Doris is married, has a kid, and wants another...maybe. What Mae knows that Doris doesn't say? Doris spends more time here at Ebbets than is healthy, using pin money for tickets in the middle of the day, taking her daughter and whispering baseball secrets in her ear, and she lies to her husband about it, though he'd never truly disapprove.
They talk about the last season they played together. The Peaches were almost always playoff contenders, and that year, oh, it was glorious. Mae had twelve home runs, Doris nine, and between them more RBIs than the White Sox' Zernial, who just happened to lead the majors that year. The team just couldn't lose a game, and the World Series was theirs so clearly and obviously, it was almost as if they didn't need to play. They took it in four, and it was a brilliant run. It was hard to believe, even now, how such a year could happen.
Snider hits a home run, and the crowd is on its feet again, and Doris is screaming her approval. Mae closes her eyes, and there is Kit Keller on the mound, and Doris cheering her on.
The Dodgers are dominating the game, going into the fourth up 6-0, and Mae has to pee. Doris walks with her, always a little too protective of her slight and beautiful friend. They stop for beers on the way back, because why the hell not, and the disapproving looks don't bother them one bit.
"So are ya gonna move east without a fuss, or do I need to drag your ass back here?" Doris is bold, because there is no other way to be with Mae.
Mae isn't surprised by the question. New York is home, Brooklyn is home. It occurred to her so many times in the last few years to come back. She turns her head, opens her mouth....
She crashes right into a big guy in a suit. Her beer goes down her dress, because of course it does. He's hardly wet but she apologizes, and he kind of laughs and tells her not to worry, asks if she's okay. She squints up at him, the sun in her eyes, and she can't tell if he's looking at her tits. She assumes so, because they all do, so she pushes past with another apology and a summons to Doris, who is right on her heels.
Doris tries to tell Mae, he was good looking, you shoulda got his number or given him yours, and Mae shuts her down with a look. The fifth inning is underway and Koufax kept the Cubs from getting on the board. They sit down and Gil Hodges hits a homer and the crowd is incoherent.
Mae sips off Doris' beer and they are quiet for a while, just watching the game and each trying her damnedest not to wish herself on that field, in that uniform. Duke Snider stretches his legs, and he's lean and good-looking out on that field; another woman would swoon because of it. Mae is untouched, only fascinated by Snider because she can feel every move he makes. He reaches up for a ball, and her arm feels the strain, her fingers and palm the satisfaction that his feels when a ball smacks his glove.
Mae's hose itch again. She scratches behind her right knee and thinks if she presses down just so, she can feel the scar from that game against the Chicago Colleens in '49. Eunice Anderson had blocked the plate and Mae'd tumbled into her, and the scuffle left them both banged up. Mae rode the bench for a week, at Jimmy's insistence. She'd needed a dozen stitches.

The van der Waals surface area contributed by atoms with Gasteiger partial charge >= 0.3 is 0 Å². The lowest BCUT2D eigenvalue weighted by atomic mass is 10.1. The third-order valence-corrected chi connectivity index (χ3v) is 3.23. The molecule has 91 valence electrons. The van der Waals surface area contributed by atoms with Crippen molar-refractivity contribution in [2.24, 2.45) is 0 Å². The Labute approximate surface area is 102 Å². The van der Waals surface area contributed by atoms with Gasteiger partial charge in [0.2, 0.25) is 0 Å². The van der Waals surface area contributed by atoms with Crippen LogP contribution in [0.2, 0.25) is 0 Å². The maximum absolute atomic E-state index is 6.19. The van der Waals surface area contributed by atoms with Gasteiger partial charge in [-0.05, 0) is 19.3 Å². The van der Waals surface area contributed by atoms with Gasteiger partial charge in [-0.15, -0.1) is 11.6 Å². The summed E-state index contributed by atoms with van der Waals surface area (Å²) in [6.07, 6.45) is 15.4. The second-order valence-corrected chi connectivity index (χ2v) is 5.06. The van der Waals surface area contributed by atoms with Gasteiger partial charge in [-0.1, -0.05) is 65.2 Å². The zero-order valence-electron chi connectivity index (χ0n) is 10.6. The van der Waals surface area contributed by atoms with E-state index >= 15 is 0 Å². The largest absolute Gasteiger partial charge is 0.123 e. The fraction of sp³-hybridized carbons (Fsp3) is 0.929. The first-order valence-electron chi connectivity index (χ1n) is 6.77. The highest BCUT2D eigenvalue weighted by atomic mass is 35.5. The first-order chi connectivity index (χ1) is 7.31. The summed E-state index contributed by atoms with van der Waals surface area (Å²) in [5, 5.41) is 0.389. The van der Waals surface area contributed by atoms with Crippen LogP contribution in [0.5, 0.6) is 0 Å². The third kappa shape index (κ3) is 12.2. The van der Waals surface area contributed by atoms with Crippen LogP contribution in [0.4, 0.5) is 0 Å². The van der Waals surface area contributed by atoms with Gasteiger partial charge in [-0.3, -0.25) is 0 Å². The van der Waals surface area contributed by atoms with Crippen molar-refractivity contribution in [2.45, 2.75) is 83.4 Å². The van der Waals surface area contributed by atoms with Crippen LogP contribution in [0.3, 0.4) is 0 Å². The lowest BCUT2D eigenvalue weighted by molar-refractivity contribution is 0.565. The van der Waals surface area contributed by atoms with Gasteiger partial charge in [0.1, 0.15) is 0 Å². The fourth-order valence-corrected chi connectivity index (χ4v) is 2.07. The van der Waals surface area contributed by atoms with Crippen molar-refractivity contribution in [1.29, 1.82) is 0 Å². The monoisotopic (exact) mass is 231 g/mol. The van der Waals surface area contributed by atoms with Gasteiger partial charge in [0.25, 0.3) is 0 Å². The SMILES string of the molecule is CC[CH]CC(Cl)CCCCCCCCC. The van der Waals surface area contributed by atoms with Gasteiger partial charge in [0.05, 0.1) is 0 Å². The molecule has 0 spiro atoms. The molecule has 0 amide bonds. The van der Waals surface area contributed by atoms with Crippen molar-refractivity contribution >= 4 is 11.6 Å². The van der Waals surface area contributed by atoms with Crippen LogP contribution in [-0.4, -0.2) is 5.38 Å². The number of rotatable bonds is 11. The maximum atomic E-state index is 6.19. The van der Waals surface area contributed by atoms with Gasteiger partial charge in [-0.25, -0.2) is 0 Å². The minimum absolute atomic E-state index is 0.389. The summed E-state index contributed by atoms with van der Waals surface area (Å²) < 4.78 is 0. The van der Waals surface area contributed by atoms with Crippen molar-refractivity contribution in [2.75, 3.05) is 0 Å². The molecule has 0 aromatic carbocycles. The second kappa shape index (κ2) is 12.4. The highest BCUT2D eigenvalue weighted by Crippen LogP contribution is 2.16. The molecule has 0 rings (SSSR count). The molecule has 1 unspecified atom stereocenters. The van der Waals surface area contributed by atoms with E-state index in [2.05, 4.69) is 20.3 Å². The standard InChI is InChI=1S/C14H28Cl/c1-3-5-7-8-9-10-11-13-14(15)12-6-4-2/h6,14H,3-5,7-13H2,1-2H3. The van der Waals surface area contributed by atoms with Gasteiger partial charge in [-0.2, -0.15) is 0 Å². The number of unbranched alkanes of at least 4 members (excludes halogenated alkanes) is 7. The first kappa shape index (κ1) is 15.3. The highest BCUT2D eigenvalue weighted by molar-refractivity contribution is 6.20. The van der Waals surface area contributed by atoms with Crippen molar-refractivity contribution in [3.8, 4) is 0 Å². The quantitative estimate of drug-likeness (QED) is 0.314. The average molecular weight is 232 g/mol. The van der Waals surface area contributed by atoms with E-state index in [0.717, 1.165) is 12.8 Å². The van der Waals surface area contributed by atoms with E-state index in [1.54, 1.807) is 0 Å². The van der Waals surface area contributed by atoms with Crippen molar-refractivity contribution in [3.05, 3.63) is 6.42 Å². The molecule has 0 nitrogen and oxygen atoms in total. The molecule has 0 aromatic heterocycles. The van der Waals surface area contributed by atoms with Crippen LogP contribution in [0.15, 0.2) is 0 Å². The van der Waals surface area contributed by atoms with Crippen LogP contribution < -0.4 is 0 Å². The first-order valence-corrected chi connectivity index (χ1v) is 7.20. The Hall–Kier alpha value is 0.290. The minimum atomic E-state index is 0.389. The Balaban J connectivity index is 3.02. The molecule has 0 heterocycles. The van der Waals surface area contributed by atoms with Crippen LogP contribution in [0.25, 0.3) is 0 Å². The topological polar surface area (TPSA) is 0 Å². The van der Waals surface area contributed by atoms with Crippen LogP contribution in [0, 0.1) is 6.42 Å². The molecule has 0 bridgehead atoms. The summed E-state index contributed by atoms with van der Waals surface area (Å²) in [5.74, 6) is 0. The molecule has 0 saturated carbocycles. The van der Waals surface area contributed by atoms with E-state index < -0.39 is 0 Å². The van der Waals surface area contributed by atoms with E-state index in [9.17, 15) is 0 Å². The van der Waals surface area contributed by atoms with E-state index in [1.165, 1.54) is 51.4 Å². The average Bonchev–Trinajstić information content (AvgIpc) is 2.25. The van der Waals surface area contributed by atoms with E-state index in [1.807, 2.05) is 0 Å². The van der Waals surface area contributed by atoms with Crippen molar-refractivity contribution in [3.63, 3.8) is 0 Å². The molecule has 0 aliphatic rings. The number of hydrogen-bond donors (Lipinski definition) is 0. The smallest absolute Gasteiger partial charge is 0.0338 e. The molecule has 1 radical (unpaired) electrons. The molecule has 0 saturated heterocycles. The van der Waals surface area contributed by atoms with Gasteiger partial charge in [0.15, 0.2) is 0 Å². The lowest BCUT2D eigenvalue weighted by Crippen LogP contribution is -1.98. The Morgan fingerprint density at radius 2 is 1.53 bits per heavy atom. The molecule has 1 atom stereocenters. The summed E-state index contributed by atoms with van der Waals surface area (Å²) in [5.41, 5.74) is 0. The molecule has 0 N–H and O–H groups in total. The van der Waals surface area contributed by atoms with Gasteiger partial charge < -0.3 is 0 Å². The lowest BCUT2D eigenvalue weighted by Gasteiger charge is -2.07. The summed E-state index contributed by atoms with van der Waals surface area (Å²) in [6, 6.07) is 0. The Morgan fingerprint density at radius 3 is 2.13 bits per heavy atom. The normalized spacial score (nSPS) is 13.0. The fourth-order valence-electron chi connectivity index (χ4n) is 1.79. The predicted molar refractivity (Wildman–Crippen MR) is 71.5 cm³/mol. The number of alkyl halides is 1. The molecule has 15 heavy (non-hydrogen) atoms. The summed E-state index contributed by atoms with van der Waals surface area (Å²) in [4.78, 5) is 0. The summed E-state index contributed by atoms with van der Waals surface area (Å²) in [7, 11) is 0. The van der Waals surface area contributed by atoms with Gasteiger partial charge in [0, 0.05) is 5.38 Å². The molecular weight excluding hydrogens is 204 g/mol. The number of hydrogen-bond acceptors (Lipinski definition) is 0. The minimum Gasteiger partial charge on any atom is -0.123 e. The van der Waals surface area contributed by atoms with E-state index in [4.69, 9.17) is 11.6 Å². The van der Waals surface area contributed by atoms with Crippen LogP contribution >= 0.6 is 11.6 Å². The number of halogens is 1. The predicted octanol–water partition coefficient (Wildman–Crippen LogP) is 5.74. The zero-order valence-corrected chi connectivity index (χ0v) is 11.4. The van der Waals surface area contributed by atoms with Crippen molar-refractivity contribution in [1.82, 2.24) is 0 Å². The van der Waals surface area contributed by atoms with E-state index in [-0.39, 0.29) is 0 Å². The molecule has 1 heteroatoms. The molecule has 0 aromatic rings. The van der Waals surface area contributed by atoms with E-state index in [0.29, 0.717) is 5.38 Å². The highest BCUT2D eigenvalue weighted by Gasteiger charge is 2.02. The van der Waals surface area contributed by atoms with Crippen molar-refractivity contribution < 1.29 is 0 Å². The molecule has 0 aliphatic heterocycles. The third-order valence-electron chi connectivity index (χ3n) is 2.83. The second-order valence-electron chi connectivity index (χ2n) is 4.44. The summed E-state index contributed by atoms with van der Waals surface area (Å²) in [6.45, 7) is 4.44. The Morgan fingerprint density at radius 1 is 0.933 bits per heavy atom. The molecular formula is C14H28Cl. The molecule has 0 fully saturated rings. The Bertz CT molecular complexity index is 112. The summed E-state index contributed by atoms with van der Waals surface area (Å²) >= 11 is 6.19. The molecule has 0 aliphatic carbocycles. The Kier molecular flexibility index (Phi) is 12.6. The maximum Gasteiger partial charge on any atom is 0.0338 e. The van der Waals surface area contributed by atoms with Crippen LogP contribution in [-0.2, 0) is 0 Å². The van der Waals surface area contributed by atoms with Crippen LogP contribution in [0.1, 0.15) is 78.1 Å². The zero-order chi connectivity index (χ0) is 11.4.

Her gaze wanders back to center field and she has to blink, hard. The beer is making her light-headed. She shakes her hands, fingers splayed, and focuses elsewhere in the game. On anything and anyone who isn't Duke Snider in center field.
Doris groans loudly, and Mae is shaken back to what's happening as the Cubs score two on Speake's homerun. She's somehow blanked on more than a half inning. Doris looks over and raises an eyebrow.
Mae nods and steals more peanuts.
They stand for the seventh inning stretch and sing "Take Me Out to the Ballgame" with more enthusiasm than is strictly necessary. Mae's voice is strong and clear, Doris' warbly and accented. They sound beautiful together.
There is a break for few moments while the grounds crew combs the dirt, the players reorient themselves. There is a satisfied buzz throughout the sparse crowd; why wouldn't there be? Early summer, the Dodgers are winning, and all is right with the world. That's how Doris and Mae see it, and if anyone there disagrees with the sentiment, one look at the pair would change their minds.
The feeling is palpable, enough to the women have to acknowledge it.
"Was it like this, do you think, when people came to see us play?" Doris sounds wistful.
"Nah, it was better," replied Mae. "After all, we wore skirts."
They laugh long and loud, and play resumes on the field. Campanella actually looks back at them as he runs out, and Mae winks at him.
Koufax is gone in the eighth, after the Cubs score three on an Ernie Banks homer. Doris, at this point, has gotten tense and loud, and the people in front of her have turned around several times to glare. Mae scowls at them and nudges Doris, who doesn't keep quiet but at least moderates her tone.
"Like old times, huh?" says Mae, a grin on her face. Doris never handled tight games well, especially these comeback games where the opposition dropped a run here and there instead of running it up all at once. It was torture for her, really.
Doris is, of course, untouched by Mae's attempt at sentiment, and yells her approval as Labine finishes the inning without more damage.
They stay through to the end, as the Cubs try to rally and the Dodgers scramble a bit to keep them to five, and the bums finally put the lid on it in the ninth. Doris sighs and looks up, an obvious prayer to the big guy on her lips, which makes Mae laugh, it is so familiar and so right.